First Loyalty, by Richard Lourie. San Diego, New York, London: Harcourt Brace Jovanovich. 405 pp. $17.95. Very little can prepare you for reading Richard Lourie's stunning new novel, ``First Loyalty.'' Author of ``Sagittarius in Warsaw,'' which won the Joseph Henry Jackson Prize for fiction in 1971, and of a study of the contemporary Russian writer Andrei Sinyavsky (``Letters to the Future''), Lourie, who lives in Newton, Mass., moves in the underground world of literature and dissident politics. Like Sinyavsky, who wrote three books while imprisoned for writing a pamphlet and a few stories (disguised as le tters to his wife, the books got by the prison censor!), Lourie appears to be writing out of an isolation crowded with compelling ideas, some of them characters.
``First Loyalty'' is about a nice, liberal New Yorker, David Aronow, and his Russian double. Aronow makes a living by translating pieces of contemporary Russian for Russian emigr'es, American publishers, the police, anybody. His counterpart is Evegny Shar, a dissident Russian poet who, unbeknownst to adoring liberal and emigr'e fans, including Aronow, works for the KGB. Shar's arrival in New York brings him into fatal contact with Aronow.
``First Loyalty'' affords a privileged look at the communal culture, much of it parasitic, that grows up around the exiled political writer in the West.
Lourie's literary powers are considerable. By deft editing and poetic transitions he keeps various actions up in the air and the suspense growing. The reader has to constantly revise his judgments.
Evegny Shar is a revelation. As a poet he can hide his reason for being in the West. The emigr'e community, with very few exceptions, is as naive as the New York publishing community.
The exceptions? Abram Lunz, himself an exiled Russian poet whose commentary on America (``Noise-music and drugs'') and Soviet leaders (``basically crazy'') provides a continuous base line for the novel. Lunz alone penetrates Shar's disguise -- by seeing through the poetry: ``All I can do is hear the exact person in the words, and I did not hear anything in his poem. Nothing.''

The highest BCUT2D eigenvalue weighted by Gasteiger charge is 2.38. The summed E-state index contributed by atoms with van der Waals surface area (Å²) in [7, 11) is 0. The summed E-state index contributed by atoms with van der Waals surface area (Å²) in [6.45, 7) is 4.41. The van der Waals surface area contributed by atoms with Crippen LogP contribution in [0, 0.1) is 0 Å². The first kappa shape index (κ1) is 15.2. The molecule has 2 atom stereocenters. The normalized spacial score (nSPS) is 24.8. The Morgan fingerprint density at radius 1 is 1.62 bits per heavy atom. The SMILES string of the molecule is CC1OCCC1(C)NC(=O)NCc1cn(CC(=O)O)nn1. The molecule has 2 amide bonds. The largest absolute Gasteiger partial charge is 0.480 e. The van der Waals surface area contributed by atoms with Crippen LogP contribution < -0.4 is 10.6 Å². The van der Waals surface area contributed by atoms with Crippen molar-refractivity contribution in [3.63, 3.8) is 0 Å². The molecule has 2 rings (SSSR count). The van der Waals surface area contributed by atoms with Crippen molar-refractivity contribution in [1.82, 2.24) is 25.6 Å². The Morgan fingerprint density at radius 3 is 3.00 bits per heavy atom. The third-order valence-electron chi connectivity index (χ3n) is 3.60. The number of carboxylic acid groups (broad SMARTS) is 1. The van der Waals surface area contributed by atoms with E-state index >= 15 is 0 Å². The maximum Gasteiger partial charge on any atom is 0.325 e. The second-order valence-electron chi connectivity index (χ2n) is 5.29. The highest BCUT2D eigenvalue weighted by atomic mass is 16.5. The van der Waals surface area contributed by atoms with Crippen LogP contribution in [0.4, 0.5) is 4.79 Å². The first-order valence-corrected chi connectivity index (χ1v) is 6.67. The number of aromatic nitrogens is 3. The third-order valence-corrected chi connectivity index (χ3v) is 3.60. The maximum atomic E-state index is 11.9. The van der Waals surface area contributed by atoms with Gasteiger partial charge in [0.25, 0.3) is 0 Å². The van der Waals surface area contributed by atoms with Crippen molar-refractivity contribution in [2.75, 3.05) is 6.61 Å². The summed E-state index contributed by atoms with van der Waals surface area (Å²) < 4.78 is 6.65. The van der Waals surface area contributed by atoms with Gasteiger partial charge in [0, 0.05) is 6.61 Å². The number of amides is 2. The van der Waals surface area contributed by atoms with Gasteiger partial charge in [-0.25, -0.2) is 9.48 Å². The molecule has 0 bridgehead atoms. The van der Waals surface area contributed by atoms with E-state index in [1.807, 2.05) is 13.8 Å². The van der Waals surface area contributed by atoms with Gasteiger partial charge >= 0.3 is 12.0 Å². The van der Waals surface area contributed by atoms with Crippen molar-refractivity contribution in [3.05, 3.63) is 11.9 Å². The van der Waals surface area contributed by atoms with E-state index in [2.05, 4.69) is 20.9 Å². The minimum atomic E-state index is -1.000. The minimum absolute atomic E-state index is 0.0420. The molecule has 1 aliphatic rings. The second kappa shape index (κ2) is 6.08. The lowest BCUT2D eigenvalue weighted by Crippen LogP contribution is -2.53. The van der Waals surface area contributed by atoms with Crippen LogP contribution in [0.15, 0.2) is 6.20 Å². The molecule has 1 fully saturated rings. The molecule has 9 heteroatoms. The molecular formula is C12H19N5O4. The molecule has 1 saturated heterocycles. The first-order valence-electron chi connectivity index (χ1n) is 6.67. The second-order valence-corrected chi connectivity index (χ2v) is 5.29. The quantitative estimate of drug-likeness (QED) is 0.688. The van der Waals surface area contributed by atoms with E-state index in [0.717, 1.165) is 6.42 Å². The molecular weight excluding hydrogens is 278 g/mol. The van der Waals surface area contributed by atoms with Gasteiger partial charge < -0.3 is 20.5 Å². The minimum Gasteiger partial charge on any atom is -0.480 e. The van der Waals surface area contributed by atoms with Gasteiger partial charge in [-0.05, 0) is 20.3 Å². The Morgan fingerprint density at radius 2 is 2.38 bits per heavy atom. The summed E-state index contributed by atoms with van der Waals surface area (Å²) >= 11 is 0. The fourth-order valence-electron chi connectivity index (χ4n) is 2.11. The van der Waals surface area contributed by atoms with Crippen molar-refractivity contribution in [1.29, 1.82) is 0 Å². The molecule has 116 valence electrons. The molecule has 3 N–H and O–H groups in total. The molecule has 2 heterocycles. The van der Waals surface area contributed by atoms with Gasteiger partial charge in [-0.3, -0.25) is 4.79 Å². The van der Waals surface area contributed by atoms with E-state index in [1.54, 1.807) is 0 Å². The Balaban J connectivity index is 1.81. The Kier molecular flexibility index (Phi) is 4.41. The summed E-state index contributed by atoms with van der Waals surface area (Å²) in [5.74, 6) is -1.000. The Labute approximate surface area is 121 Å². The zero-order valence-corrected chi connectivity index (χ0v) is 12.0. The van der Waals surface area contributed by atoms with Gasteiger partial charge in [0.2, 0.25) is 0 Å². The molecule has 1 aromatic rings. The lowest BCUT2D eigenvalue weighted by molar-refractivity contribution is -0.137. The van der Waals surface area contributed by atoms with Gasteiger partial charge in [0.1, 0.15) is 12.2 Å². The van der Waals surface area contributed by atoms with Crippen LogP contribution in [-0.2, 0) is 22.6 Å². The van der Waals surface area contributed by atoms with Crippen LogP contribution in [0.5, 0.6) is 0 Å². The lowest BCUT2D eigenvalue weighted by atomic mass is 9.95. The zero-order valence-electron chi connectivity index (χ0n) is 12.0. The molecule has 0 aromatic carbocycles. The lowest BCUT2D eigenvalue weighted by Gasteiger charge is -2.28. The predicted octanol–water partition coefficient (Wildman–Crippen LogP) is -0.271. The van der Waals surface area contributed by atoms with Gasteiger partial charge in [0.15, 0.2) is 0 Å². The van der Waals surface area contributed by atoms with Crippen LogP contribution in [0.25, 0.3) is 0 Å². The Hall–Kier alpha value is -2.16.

``First Loyalty'' is not only a superb suspense novel, it is also a meditation on ``the exact person in the words.'' Using sleeping pills and vodka to discover what he feels is the basis of existence, Aronow is led by Shar ``far away from himself, the person he was, the boring mystery of him,'' into the hurtling series of events that bring the novel to its terrific climax.
``The exact person in the words'' of the numerous characters (all defined precisely and movingly) that crowd the pages of ``First Loyalty'' is, I think, what Lourie wants us to think about. As for real people, besides Abram Lunz there are Andrusha, a Russian photographer tortured by the KGB, and Solly Altheim, the New York detective whose search for reconciliation with his dead father combines many of the themes of this complex novel.
There may be others. Perhaps poor Naomi Rosen, who helps David secure a secret piece of film. . . .
Perhaps Yasha Farb, the emigr'e scientist whose idea ``to combine the pharmacological research being done in gerontology with their work on the varieties of extrasensory perception'' attracts the attention of the Soviets and thereafter governs the lives -- and the plot -- of ``First Loyalty.'' . . .
Perhaps. That an ``exact person'' exists potentially in each of us (our ``First Loyalty'') is borne witness to throughout, but never more powerfully than in the last pages of the novel. Here the KGB head of disinformation -- who had virtually created Evegny Shar -- has a lonely hour on the stage all by himself.
Here, as elsewhere, Lourie's novel opens on tragic dimensions, becoming more than what it most obviously is, a powerful, superbly crafted, and very timely suspense novel.